By the close of the 2nd Quarter (Second Quarter Market Update) a week later, stock markets had already bounced back. You can go pull the tape, but there was a large amount of speculation that an “exit” vote could mean certain financial disaster for the U.K. and global markets in general, which has proven to be wrong thus far. Bonds were enjoying an influx of demand by nervous investors who sought their “safety”, leading to good performance despite talk of interest rate increases at some point later in the year by the Fed.

In our 3rd Quarter review, entitled “How Quickly Things Change”, we highlighted a few developments that were playing into performance thus far in 2016. Those included (1) a U.S. dollar that had stabilized a bit from its rapid ascent in previous years, (2) oil prices that had stabilized into a trading range, (3) the Federal Reserve that had continued with dovish language regarding rate increases, and (4) the overall macro-economic data around the globe that was beginning to look fairly positive. The result of all this good news was that stocks of all types (U.S. and International) were positive. The smaller U.S. companies and Emerging Markets specifically were enjoying double digit returns. On top of this, the bond market was posting very good returns. Understanding that higher market prices can borrow from future returns, we suggested that the returns we were seeing in bonds specifically would be difficult to continue or repeat, and that future returns on stocks could likewise be lower if earnings didn’t increase substantially. As the year started to wind down, investors began to focus much more on U.S. Presidential politics and what the Fed may do with interest rates.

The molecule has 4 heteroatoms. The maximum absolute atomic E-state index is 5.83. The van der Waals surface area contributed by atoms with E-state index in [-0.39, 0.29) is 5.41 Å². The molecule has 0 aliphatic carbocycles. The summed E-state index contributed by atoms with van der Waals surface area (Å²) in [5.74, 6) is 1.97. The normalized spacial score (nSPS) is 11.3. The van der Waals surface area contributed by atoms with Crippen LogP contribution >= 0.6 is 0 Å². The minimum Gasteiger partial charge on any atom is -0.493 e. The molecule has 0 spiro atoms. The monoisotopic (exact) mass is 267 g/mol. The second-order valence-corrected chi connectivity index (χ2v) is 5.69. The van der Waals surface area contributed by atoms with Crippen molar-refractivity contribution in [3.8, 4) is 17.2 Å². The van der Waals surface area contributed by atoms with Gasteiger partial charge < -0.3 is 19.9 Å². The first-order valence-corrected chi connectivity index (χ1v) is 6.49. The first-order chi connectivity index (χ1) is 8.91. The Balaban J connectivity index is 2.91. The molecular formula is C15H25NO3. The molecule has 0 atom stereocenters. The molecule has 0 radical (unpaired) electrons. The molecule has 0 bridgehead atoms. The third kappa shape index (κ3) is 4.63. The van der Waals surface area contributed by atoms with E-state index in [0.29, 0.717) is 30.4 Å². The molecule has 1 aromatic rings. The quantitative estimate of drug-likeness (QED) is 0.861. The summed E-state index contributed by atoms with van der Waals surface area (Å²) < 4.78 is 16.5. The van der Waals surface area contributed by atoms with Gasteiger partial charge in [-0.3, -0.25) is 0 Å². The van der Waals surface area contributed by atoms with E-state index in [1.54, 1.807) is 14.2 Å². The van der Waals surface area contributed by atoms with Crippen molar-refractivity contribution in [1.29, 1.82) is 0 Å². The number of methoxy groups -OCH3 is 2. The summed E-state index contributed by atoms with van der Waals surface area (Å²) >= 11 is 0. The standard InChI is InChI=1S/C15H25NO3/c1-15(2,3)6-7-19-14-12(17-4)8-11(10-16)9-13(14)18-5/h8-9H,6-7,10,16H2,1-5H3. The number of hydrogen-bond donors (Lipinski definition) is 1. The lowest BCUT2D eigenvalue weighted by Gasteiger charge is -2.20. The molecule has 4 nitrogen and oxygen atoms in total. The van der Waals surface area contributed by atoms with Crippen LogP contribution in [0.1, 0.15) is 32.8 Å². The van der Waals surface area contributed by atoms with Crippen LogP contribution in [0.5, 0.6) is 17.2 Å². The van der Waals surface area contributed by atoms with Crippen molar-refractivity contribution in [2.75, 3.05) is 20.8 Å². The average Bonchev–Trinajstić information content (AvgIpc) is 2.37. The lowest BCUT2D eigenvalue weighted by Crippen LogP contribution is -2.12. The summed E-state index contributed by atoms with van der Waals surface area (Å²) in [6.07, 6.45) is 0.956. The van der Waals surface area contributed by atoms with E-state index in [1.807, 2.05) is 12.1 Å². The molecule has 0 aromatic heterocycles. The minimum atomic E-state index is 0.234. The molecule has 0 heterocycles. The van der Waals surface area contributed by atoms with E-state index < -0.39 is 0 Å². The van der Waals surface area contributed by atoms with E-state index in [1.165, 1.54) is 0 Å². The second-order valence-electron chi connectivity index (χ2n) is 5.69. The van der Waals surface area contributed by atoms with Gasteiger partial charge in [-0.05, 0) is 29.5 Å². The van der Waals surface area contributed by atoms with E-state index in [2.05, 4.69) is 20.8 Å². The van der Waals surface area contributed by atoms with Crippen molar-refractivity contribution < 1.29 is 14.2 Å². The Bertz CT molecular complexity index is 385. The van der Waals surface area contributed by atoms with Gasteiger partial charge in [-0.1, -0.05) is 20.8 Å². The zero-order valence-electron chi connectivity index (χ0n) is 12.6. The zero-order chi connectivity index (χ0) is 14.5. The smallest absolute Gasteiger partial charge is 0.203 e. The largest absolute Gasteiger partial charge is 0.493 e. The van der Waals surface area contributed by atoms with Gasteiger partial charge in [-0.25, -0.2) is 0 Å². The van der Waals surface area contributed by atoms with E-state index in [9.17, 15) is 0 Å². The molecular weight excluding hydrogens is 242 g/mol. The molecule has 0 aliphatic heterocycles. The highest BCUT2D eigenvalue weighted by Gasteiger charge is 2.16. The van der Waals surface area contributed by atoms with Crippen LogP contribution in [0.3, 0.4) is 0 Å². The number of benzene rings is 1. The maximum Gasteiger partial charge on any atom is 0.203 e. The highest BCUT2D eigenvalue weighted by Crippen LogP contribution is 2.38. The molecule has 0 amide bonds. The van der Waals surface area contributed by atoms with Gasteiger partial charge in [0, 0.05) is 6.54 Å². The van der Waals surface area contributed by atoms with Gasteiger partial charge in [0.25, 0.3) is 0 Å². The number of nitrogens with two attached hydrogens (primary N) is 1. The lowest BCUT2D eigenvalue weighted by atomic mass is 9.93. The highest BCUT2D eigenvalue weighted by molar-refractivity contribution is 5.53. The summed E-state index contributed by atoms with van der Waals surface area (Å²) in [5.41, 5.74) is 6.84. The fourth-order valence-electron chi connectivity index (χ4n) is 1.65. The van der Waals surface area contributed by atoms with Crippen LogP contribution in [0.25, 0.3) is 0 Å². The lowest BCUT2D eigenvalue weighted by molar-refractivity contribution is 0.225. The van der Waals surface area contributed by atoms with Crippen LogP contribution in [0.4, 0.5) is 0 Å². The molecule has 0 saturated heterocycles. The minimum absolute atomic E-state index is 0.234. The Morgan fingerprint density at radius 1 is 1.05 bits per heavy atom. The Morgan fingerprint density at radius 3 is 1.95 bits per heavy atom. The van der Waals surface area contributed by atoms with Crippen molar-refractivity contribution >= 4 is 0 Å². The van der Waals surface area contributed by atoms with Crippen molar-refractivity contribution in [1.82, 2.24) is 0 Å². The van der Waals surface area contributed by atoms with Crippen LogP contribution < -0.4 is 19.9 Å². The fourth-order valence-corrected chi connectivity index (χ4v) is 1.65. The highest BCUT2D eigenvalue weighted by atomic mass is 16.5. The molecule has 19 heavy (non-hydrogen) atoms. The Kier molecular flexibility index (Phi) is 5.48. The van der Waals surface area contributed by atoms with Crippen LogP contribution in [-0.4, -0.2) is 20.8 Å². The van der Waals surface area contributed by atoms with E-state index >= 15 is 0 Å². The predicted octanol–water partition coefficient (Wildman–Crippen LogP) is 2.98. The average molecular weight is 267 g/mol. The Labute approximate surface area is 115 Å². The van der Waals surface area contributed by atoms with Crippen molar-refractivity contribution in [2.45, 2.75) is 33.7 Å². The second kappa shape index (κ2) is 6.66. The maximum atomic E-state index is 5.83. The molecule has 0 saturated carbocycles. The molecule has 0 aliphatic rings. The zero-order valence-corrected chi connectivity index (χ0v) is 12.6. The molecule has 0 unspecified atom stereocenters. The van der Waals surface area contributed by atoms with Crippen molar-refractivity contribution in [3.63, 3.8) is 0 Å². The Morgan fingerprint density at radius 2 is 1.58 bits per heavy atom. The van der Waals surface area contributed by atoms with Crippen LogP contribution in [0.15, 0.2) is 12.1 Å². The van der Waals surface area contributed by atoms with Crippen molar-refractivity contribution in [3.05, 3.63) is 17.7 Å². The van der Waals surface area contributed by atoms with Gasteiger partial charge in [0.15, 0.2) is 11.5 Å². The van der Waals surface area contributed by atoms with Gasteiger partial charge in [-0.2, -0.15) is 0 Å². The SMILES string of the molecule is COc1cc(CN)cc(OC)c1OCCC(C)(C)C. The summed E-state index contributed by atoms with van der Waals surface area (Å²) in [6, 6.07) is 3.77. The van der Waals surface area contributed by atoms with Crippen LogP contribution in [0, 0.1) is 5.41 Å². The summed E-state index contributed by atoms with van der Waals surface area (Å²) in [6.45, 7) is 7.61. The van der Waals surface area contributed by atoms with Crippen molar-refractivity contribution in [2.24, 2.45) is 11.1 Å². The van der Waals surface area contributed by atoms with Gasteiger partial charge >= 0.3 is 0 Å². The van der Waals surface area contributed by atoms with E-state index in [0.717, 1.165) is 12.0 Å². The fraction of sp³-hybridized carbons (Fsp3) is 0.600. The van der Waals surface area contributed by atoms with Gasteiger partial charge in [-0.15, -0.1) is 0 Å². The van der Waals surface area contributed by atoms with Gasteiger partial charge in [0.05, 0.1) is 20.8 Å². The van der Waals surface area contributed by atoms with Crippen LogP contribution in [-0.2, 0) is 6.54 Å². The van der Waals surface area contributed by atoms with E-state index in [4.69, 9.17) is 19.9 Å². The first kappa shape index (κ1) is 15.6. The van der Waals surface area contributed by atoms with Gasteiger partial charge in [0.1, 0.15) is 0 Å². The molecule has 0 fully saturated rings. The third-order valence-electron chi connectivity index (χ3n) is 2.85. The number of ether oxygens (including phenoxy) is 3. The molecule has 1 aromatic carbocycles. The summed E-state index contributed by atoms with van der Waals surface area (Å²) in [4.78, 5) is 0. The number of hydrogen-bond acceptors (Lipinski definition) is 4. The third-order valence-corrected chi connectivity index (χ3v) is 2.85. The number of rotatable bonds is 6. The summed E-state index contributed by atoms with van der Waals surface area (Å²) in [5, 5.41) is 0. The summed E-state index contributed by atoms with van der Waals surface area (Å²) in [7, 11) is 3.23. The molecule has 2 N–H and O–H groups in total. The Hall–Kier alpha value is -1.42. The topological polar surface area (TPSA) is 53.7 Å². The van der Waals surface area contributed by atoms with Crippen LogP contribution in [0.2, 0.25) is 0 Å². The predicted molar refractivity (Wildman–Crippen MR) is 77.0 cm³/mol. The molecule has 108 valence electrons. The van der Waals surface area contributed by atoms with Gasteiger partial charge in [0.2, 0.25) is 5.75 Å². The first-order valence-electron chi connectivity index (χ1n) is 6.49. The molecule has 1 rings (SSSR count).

I don’t think it is a partisan comment to say that most observers were surprised by the Presidential election results. The political pundits were dumbfounded, and the equity markets were selling off heavily in after-hours trading as institutional investors attempted to digest a Trump presidency that had not been anticipated only hours before. Unlike market activity after the surprise Brexit vote, the U.S. markets had recovered by the time they opened the next morning, and a rally ensued in U.S. stocks. Investor hopes that policy changes could be instituted in an undivided Republican government, along the lines of reduced regulation, tax reform, and government infrastructure spending, fueled this increased optimism and the rally that ensued. The smaller cap stocks enjoyed the biggest rally post-election, but not all markets felt the same way. Emerging market stocks fell on the news, giving up some of their fantastic year to date returns through the summer. Some of this pullback in emerging markets could be based on fears of a more protectionist trade policy, but certainly the interest rate and currency impact of the December 14th Fed rate increase also played a role in this drop as well.  Perhaps the biggest reaction to the election results was in the U.S. bond market, which sold off (pushing interest rates higher) across the maturity spectrum as inflation and growth expectations rose. As we suggested in our 3rd Quarter review, those positive bond returns we had experienced got dinged a bit before the year was even up.